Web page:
This post authored by Mariano Graziano and Paul Rascagneres

The last few days a malware sample named EyePyramid has received considerable attention, especially in Italy. The Italian police have arrested two suspects and also published a preliminary report of the investigation. This malware is notable due to the targeting of Italian celebrities and politicians.

We conducted our analysis on one of the first public samples attributed to EyePyramid. Sources in the security community have described this malware campaign as unsophisticated, and the malware samples involved as uninteresting. However Talos was intrigued to determine just how EyePyramid managed to stay hidden under-the-radar for years.

Preliminary Analysis

The sample is written in .Net and it is heavily obfuscated. Although at first sight we can also extract some interesting strings which are useful for possible ClamAV or Yara signatures. The author paid attention to hide the core functionalities by using either known .Net obfuscators or cryptography to hide crucial information such as URLs, email addresses and credentials.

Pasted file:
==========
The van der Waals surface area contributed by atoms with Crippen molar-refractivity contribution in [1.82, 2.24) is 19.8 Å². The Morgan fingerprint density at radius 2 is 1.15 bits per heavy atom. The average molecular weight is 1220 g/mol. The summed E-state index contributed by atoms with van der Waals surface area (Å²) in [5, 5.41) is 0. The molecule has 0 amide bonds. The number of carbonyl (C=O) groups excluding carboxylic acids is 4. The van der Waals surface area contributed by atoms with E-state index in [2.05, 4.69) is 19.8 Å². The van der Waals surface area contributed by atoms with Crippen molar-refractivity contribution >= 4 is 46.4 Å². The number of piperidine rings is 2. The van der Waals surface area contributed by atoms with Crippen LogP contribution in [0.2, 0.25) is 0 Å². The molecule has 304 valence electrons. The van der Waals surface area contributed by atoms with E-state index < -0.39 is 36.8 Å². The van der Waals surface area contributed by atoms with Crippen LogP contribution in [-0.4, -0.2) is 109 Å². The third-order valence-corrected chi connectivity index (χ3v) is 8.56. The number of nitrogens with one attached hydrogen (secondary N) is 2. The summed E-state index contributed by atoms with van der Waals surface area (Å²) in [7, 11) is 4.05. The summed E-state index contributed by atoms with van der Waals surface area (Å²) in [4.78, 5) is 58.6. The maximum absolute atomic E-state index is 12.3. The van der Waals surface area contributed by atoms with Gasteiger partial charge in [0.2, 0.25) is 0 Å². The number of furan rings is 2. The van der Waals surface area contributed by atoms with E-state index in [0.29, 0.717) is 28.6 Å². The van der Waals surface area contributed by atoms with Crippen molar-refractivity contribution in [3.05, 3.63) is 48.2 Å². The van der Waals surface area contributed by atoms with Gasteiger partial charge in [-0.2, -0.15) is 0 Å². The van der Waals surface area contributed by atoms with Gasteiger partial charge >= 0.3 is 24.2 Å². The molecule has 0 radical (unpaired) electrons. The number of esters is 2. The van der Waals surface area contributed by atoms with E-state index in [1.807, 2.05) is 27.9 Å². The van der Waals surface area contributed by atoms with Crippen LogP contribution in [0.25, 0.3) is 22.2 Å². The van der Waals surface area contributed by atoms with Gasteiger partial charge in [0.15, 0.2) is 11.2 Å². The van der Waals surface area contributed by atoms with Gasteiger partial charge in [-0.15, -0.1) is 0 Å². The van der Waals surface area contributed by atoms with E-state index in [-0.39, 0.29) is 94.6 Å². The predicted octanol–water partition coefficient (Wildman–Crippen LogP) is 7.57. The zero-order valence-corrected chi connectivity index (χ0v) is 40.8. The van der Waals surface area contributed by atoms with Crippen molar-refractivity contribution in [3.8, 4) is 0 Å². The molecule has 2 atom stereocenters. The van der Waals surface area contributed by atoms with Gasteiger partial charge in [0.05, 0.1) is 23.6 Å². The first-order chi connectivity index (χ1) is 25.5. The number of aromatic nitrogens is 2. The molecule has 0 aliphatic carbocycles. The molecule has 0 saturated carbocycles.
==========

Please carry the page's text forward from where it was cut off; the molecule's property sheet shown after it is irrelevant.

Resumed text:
Generally speaking, reversing .Net applications is not a difficult task because it is possible to decompile the binary. There are many tools do it such as ILSpy, dotPeek, etc. We first tried decompiling the sample with ILSpy but the obfuscation was heavy and all over the place. As a result the ILSpy output was not very useful and we had problems identifying the entry point of the application. The sample cannot be debugged, and it does not run inside virtual machines due to several and sometimes trivial (but effective) anti-debugging and anti-vm checks.


To effectively analyze EyePyramid we needed to defeat the obfuscation. We first tried to use de4dot for the deobfuscation and it detected two different known obfuscators namely 'Dotfuscator' and and 'Skater .NET'. From this point on, we refer to a 'cleaner' version of the sample. Keep in mind, however, that the malware is still obfuscated and the decompiler still fails for some routines.